Then our Zoom world gave me the opportunity to connect with a Jewish gentleman who was rescued by Mary Elmes in 1942 and hidden in France for the remainder of the war. I was tremendously honored that he would share his story with me. While visiting a location and interviewing in person is ideal, it was a blessing in this strange, difficult season to find others willing to help me compile all the factual information needed to write The Winter Rose.


7. Where did you get the idea for Grace Tonquin’s connection to Oregon and the Quaker community? Was her story inspired by anything from your own life?

This is my sixth novel set during World War II, and as I research each book, I often learn new things that I’m not able to use in my current story. I originally learned about the Quakers’ work as I wrote The Curator’s Daughter, and before I started my next book, I spoke with several Friends about the possibilities. While I wasn’t able to travel overseas, I spent several days writing at a local Quaker retreat center with a lake that inspired Tonquin Lake in The Winter Rose. I pour a bit of myself into every novel I write and pieces of this story were inspired by my belief in God’s power to redeem families.


8. Which was your favorite character to write? Which one was the most challenging to write?

I had several favorite characters! Marguerite was a super fun character to write with her ability to see emotion in color and her passion to paint what she saw on the chateau walls. I also liked writing from the perspective of Louis who had been wounded deeply as a child and was living a lie in his later years. What a relief for me, as the author, to be able to offer him the gift of restoration. I was going to say that the perspective of Grace, my historical protagonist, was challenging to write, but Addie, the heroine in my contemporary story, who was even more challenging. I changed her backstory several times as I tried to understand where she came from and what happened to her deceased husband. While it stretched me as a writer, I was so pleased in the end with how Grace and Addie overcame the trauma from their pasts and fought for those they loved.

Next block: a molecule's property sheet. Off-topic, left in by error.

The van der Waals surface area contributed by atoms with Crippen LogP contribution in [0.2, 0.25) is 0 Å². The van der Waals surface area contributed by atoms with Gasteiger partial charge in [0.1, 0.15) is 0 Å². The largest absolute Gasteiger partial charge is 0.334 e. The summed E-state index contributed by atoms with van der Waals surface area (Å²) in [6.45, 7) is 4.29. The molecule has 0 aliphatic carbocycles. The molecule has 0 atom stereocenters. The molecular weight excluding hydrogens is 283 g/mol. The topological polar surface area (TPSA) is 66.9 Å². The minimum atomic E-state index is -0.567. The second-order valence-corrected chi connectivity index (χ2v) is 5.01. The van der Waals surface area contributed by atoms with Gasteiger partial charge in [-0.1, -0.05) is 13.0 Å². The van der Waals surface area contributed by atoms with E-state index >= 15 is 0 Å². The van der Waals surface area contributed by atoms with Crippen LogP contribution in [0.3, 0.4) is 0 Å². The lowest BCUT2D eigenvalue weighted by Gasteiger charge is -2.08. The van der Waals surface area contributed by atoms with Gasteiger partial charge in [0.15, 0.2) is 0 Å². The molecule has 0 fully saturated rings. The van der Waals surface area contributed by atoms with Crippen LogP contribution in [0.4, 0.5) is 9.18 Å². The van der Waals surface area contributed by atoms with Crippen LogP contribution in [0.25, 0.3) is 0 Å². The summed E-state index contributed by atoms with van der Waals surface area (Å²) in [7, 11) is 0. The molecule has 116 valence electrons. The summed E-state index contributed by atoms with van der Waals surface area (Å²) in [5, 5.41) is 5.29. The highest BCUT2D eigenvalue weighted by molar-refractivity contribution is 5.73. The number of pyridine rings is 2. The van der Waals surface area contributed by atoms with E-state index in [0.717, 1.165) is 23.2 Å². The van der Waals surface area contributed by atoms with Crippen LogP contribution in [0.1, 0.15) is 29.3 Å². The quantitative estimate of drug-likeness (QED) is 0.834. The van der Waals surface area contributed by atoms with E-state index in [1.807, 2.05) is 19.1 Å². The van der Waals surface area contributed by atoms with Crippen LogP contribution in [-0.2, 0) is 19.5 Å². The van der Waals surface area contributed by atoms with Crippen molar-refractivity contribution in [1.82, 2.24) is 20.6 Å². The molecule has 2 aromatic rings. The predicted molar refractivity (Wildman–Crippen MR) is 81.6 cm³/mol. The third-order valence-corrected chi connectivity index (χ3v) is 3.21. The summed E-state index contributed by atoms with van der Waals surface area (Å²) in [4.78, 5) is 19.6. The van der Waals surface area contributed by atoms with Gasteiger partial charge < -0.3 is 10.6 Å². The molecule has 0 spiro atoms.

9. Many of your books are in the historical fiction genre. How do you come up with fresh ideas? What is it about the WWII era that you find most fascinating?

Often my novels stem from dilemmas that I’m wrestling through in my personal life and sometimes they are inspired by a friend’s story or something that I’ve read or a place I’ve visited, wondering what happened there. I’m a dreamer by nature so my mind often wanders between fact and fiction. Even something seemingly simple, like the weeping willow in this novel, can spark an entire plotline for me.


The World War II era is fascinating because a small group of people are still alive who remember what happened, some of who are just now sharing their story. We don’t always know the motivations of historical figures, but much of what occurred during the Holocaust was undeniably good or evil. As a Christ follower, I believe there is a spiritual enemy in our world, and World War II clearly illustrates this battle between right and wrong. It is my honor, as a novelist, to share the stories of men and women who risked their lives in the midst of evil to love others.


10. Can you tell us about some of your upcoming projects?

Right now I’m working on a series of books for younger readers called The Magic Portal, and it has been pure joy for me to brainstorm with my daughters to create these fairyland books. I’m also working on my next time-slip novel and will have more details on that story soon.